Driven by 2,300 ISO lumens of brightness (roughly 2,875 ANSI lumens, if you’re keeping track), I found the Horizon Ultra to be plenty bright and vivid, even when compared to higher-priced and brighter long-throw projectors, such as the $3,000, 3,200-lumen BenQ HT4550i I previously reviewed. And like the HT4550i, the brightness and contrast settings are tweakable for days, allowing you to find your preferred balance. All this can be attributed to Xgimi’s strides in improving image processing and, specifically, its “Dual Light” system, which combines LED and laser projection technology for what Xgimi says offers the best of both worlds for better color accuracy and brightness. And from my testing, considering the lower 2,300 lumens rating, they’re doing something right here.
Not to harp on the cost-to-performance benefits, but the Horizon Ultra’s color is fantastic, too, when compared to other, more expensive 4K long throw projectors. Out of the box, color reproduction is great and seems accurate no matter what I was watching and from whatever source. Covering up to 95.5% of the DCI-P3 gamut, the standard used by the digital cinema and film industry, and 99% of Rec.709, when watching non-Dolby Vision UHD content such as Prime Video’s Wheel of Time (I had watched this series on my LG OLED), big, sunny-day blue skies display beautiful and clear, the textures of the castle-wall bricks are vivid and lifelike, and the golden and orange swirls of the One Power glow with just the right amount of saturation. Darker tones could be darker for sure, but they’re not bad.
To ensure you get the ideal brightness and color settings, the Horizon Ultra is pretty foolproof and has auto adjustment features for both brightness (based on the ambient light in the room) and color accuracy (it can measure the color of the wall or screen you’re using). Again, though, if you prefer a little more or less sharpness, brightness, contrast, color temperature, or saturation, for example, you can head to the Custom menu in Image Mode and fiddle away.
But wait, did I just yadda-yadda over the part where this thing does Dolby Vision? Because it does. And it does it well. First, it’s seamless. When watching Dolby Vision titles, whether on Netflix, Disney+, or on a Blu-ray for example, a notification appears on the screen to let you know that the picture has been optimized for it, which the projector does automatically like compatible TVs have done for years. The high-quality HDR standard allows the projector to receive additional scene-by-scene image information from Dolby Vision sources, which in street speak means more dynamic and accurate images. Additionally, you can also tell the projector your screen’s size and gain level for further Dolby Vision optimization.
From the built-in dual 12-watt speakers on the Horizon Ultra, you get a couple of sound-setting options. By default, it is set to something called “Harman Kardon Original,” which, by the sounds of it, is standard stereo sound. For built-in speakers, the sound is OK. It’s clear at reasonable volumes (things get mucky when turned up too high), has decent mids and highs, and will do the trick in a pinch or until you get yourself a soundbar or use the projector’s HDMI eARC or optical ports to get more serious about it.
Then there’s the Ultra’s “DTS-Virtual: X” setting, that I can’t quite put my finger on. According to the DTS website, Virtual: X is supposed to be “capable of delivering an enhanced sound immersion and home theater experience with as few as two speakers.” I’m not sure that it’s pulling it off in the Horizon Ultra — I just don’t think the speakers are powerful enough. On the one hand, when compared to the “Harman Kardon Original” setting, the sound separation seems to widen a bit, making sound effects like laser blasts and explosions seem more distinct, but I wouldn’t by any stretch of the imagination call it “immersive.”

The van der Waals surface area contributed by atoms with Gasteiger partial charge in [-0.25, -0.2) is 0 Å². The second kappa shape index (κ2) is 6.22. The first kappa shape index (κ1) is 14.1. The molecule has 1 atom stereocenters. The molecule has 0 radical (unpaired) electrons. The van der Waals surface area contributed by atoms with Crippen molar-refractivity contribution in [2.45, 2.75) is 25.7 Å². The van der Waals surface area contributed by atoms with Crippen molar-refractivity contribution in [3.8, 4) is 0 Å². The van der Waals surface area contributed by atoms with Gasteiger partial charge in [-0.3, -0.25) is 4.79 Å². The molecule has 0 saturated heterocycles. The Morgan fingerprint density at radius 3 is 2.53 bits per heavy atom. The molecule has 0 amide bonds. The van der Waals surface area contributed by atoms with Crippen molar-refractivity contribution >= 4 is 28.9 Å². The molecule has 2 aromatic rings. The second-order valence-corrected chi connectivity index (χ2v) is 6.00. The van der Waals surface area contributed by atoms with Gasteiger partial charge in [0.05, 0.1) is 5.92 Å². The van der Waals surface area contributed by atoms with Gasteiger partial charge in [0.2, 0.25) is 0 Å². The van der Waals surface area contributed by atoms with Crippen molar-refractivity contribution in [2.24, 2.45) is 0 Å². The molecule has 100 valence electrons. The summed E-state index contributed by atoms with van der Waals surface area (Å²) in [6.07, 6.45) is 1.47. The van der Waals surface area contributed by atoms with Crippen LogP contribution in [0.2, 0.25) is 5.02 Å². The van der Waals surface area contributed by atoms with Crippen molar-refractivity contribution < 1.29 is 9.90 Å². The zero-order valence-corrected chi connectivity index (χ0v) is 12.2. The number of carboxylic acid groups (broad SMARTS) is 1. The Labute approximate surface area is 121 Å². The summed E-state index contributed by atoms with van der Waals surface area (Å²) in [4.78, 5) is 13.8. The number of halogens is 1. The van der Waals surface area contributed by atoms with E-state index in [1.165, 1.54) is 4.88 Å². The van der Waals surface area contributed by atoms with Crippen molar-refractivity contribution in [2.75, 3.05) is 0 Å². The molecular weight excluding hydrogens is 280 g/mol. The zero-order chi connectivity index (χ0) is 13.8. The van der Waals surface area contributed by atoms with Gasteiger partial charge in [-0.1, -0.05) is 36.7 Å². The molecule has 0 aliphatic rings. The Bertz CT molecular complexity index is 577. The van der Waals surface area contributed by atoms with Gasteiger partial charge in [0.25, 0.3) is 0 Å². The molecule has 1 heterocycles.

Dialog is clear on both settings, to be sure, and that’s a good thing, but both settings are also desperately lacking in the low end. But look, if you’re going to invest even a couple of thousand dollars in a projector as capable as the Horizon Ultra, do yourself a favor and get a soundbar or other sound solution; you won’t regret it.
If you’ve been looking to usurp your TV and go the way of the projector to elevate your living room setup to a more theater-like experience, the Xgimi Horizon Ultra and its more-than-reasonable $1,700 price is a great start to test the waters. While it’s not a space-conscious ultra short throw projector, and you will have to take things like room size and furniture placement into consideration, the Horizon Ultra is compact enough to easily move around during setup, which is simple enough with its Android TV OS and laundry list of automatic image adjustment features that make it perfect for beginners out of the box.
But even if this isn’t your first rodeo, the Horizon Ultra holds its own with projectors twice its price. With the combination of its 2,300 ISO lumens of brightness, Dual Light system, Dolby Vision support that has only really been seen in higher-end projectors, and advanced picture adjustment features for those with the dexterity to play around, Xgimi has somehow packed all that and more into a gorgeous package and I wouldn’t hesitate to put it at the top of your projector shopping list.
- Epson’s EpiqVision Ultra LS650 is a new option for fans of UST laser projectors
- Toshiba C350 Fire TV does 4K, HDMI 2.1, and Dolby Vision, starting at $350